Oceanography 540--Marine Geological Processes--Winter Quarter 2001

Biological Effects on Sediment Transport

Jumars et al. (38) summarize some the many possible mechanisms by which the presence of organisms can affect sediment transport:


mechanisms for biological effects on sediment transport

Figure 41-1, from (38)


The mechanisms include:

In order to summarize these effects in a semi-quanitative fashion recall two basic relationships. The first is the Law of the Wall relates the shear velocity to the bulk flow:

Eq 41-1: eq 26-1

The parameter zsub 0 is related to the roughness of the bed. From the shear velocity, the stress can be calculated.

The other relevant relationship is not as well constrain but expresses the flux of sediment in the direction of flow as a function of the excess stress.

Eq 41-2: eq 26-2


modification of erosion versus stress relationship by organisms

Figure 41-2


This figure depicts the relationship of erosion to applied stress in the absence of organisms and the ways in which the transport is modified by the four processes listed above. Implicit in these plots is that as applied stress becomes very large, biological effects play a relatively less important role. An obvious limitation of this approach is that it is static. For example one can imagine a dynamic balance between the rate of track-making by organisms and the rate of track destruction due to applied stress--effects that can not be incorporated in the structure of this figure.

Within this general framework, we can consider some specific examples from HEBBLE-sponsored experimental work conducted in the Friday Harbor flume. A flume is an experimental appartus in which the flow of fluid through a channel can be very precisely controlled. In it instrumented so as to characterize the velocity profile (thus u* and zsub 0 are determined). During experimental runs, the motion of the bed on the floor of the flume is visually monitored.

The Nowell et al. paper (34) describes three kinds of experiments:

  1. entrainment of tracked sediments. The sediment is of 118 µm grain size, wet sieved to remove macrofauna and animal tubes. The relief is smoothed to less than 0.05 cm relief. Fluid flow through the flume is increased until motion occurs to establish the control. Fluid flow is reduced to zero, a small motile bivalve (transenella tantilla) is added to the sediment and the organism modifies the bed for 15 hours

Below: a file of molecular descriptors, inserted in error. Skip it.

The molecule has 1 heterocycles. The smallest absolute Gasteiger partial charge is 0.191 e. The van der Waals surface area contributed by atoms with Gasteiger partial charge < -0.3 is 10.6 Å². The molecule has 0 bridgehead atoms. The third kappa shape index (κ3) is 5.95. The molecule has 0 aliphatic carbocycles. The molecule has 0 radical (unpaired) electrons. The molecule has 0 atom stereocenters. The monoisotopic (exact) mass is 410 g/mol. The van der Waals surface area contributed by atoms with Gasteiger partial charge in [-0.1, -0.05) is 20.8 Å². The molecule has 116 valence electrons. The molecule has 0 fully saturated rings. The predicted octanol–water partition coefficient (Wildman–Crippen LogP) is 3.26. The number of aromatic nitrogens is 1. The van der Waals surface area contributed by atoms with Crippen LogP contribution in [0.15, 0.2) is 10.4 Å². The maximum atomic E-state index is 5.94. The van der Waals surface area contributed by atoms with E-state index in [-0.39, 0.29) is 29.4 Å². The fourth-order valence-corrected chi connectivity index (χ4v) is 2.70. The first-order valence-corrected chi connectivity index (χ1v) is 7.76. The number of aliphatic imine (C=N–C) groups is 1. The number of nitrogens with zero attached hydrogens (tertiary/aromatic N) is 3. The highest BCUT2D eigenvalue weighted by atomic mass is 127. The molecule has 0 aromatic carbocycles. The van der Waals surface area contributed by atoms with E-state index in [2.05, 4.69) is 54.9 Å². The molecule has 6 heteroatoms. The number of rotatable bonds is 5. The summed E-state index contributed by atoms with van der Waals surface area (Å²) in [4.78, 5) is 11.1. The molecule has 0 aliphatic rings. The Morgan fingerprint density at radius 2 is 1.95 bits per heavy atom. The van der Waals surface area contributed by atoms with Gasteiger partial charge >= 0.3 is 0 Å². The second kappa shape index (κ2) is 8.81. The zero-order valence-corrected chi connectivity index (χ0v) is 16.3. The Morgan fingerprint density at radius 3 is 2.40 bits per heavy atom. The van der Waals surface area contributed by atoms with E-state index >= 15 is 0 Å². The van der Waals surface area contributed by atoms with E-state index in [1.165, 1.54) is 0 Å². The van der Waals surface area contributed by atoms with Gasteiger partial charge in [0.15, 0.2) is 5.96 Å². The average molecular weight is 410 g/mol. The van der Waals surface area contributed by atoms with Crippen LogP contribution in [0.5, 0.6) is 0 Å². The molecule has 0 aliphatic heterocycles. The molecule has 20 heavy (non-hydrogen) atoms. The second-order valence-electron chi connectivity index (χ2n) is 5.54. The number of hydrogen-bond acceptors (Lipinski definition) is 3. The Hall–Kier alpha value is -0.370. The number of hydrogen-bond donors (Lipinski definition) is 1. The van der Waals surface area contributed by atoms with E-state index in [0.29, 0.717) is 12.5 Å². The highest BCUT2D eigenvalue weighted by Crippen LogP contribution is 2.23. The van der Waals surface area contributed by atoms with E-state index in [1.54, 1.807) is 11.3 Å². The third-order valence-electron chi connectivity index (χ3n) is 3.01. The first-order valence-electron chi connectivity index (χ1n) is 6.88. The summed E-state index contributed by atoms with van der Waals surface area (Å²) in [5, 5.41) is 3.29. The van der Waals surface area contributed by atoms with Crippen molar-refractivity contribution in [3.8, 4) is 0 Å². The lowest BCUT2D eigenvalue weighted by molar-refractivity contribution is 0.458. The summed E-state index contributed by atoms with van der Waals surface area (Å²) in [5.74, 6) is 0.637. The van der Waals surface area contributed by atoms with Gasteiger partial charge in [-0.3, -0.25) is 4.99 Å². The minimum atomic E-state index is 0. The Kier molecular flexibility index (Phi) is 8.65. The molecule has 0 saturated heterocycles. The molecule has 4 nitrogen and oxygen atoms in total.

picture of tracking by transenella tantilla

    Figure 41-3, from (34). The individual tracks are ~2 mm wide and have vertical relief of ~1 mm.


    The critical shear stress is then again determined. Comparing the two runs:


    critical stress before and after tracking

    Figure 41-4, from (34)


    These are the two velocity profiles, the control run and the run post-modification, just at the onset of motion.

    From the data for the untracked run: zsub 0 is about 0.6 µm) and u* is about 1.7 cm/sec. The value of zsub 0 is consistent with the bed being hydrodynamically smooth (HSF).

    From the run post-tracking: the bed is somewhat rougher but the flow is still HSF. The shear velocity required to initiate motion is about 1.4 cm/sec. Note that the roughness is not uniform--the visual protrusions are about 1 mm high but widely spaced; the effect on the roughness scale is to increase it from .018 cm to about .036 cm.

  2. fecal material from/on a coarse bed. As an example of these experiments, one run was conducted with Hobsonia florida, a polychaete, in two different sediments, a fine sand and a sandy silt (both non-cohesive in the absence of the polychaete). In these experiments the bed is smoothed, then the polychaete is introduced and allowed to feed and defecate for 8 hours. Some of the typical fecal mounds produced:


    picture of fecal mounds

    Figure 41-5. The mound is ~4 mm high, the individual fecal pellets making up the mound, ~100 µm.


    The conditions of initial motion are then determined. In this situation "motion" is an imprecise term; Nowell et al. distinguish rocking of the mound, collapse of the mounds and removal of mounds in terms of required shear velocity:


    Shear Velocity Required to Induce Mound Movement
     64 µm silt121 µm sand
    rocking1.20 cm/sec1.52 cm/sec
    collapse1.60 cm/sec1.93 cm/sec
    removal1.87 cm/sec2.18 cm/sec


  3. fecal pellets ejected on a cohesive sediment (18.2 µm grain size) of high shear strength. A polychaete Amphicteis scaphobranchiata ejects pellets approximately 1 mm diameter x 9 mm long:


    picture of pellet tracks

    Figure 41-6, from (34). The tracks are approximately 1 mm wide; the pellet at the right hand end of the track is ~9 mm long.


    At 1 cm/sec shear velocity these travel about 10 cm "on the fly". Pellets lying still on the bed go into motion at a shear velocity of 1.8 cm/sec; however at lower shear velocity newly ejected particles will remain in motion. The net effect is to create tracks which are more easily eroded than for the untracked sediment.

Another approach to understanding biological effects is illustrated in Eckman et al. (39) in which some of the hydrodynamic aspects of a tube exposed to flow are considered, as an analog to a protruding organism. They map the shear velocity around a cylindrical protrusion. Representative results are shown in the following figures illustrating the flow, stress map and fate of tracer particles, respectively:


flow regime around cylinder

Figure 41-7, from (39)


stress regime around cylinder

Figure 41-8, from (39)


tracer particles around cylinder

Figure 41-9, from (39)


Three regions are seen in the stress map:

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